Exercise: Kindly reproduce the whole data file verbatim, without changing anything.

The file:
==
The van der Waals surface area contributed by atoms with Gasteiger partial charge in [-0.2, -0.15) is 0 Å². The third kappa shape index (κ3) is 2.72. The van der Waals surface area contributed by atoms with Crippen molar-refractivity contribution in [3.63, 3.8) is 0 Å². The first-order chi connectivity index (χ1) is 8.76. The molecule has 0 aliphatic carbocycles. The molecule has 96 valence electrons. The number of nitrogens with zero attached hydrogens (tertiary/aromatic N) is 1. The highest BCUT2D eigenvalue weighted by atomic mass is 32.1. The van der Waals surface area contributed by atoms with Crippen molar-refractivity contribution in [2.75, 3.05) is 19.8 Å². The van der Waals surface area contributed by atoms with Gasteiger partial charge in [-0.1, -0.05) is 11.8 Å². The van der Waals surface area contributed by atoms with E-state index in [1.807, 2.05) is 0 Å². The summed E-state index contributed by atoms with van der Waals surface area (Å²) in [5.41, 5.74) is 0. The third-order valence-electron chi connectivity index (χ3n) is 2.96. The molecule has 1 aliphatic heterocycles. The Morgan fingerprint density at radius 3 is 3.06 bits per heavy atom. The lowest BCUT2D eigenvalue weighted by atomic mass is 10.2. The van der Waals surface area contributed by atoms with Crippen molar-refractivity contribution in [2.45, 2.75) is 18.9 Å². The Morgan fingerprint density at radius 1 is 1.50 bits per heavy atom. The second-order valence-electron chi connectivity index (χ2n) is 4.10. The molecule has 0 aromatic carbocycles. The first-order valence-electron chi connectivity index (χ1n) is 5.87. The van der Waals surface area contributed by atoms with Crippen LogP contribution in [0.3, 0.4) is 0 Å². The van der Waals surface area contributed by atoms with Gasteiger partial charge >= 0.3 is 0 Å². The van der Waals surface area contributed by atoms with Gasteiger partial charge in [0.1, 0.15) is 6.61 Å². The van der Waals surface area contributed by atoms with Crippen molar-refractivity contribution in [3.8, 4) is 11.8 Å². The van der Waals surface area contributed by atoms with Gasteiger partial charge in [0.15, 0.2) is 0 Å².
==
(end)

The van der Waals surface area contributed by atoms with Gasteiger partial charge in [-0.2, -0.15) is 0 Å². The third kappa shape index (κ3) is 2.72. The van der Waals surface area contributed by atoms with Crippen molar-refractivity contribution in [3.63, 3.8) is 0 Å². The first-order chi connectivity index (χ1) is 8.76. The molecule has 0 aliphatic carbocycles. The molecule has 96 valence electrons. The number of nitrogens with zero attached hydrogens (tertiary/aromatic N) is 1. The highest BCUT2D eigenvalue weighted by atomic mass is 32.1. The van der Waals surface area contributed by atoms with Crippen molar-refractivity contribution in [2.75, 3.05) is 19.8 Å². The van der Waals surface area contributed by atoms with Gasteiger partial charge in [-0.1, -0.05) is 11.8 Å². The van der Waals surface area contributed by atoms with E-state index in [1.807, 2.05) is 0 Å². The summed E-state index contributed by atoms with van der Waals surface area (Å²) in [5.41, 5.74) is 0. The third-order valence-electron chi connectivity index (χ3n) is 2.96. The molecule has 1 aliphatic heterocycles. The Morgan fingerprint density at radius 3 is 3.06 bits per heavy atom. The lowest BCUT2D eigenvalue weighted by atomic mass is 10.2. The van der Waals surface area contributed by atoms with Crippen molar-refractivity contribution in [2.45, 2.75) is 18.9 Å². The Morgan fingerprint density at radius 1 is 1.50 bits per heavy atom. The second-order valence-electron chi connectivity index (χ2n) is 4.10. The molecule has 0 aromatic carbocycles. The first-order valence-electron chi connectivity index (χ1n) is 5.87. The van der Waals surface area contributed by atoms with Crippen LogP contribution in [0.3, 0.4) is 0 Å². The van der Waals surface area contributed by atoms with Gasteiger partial charge >= 0.3 is 0 Å². The van der Waals surface area contributed by atoms with Gasteiger partial charge in [0.1, 0.15) is 6.61 Å². The van der Waals surface area contributed by atoms with Crippen molar-refractivity contribution in [3.8, 4) is 11.8 Å². The van der Waals surface area contributed by atoms with Gasteiger partial charge in [0.15, 0.2) is 0 Å².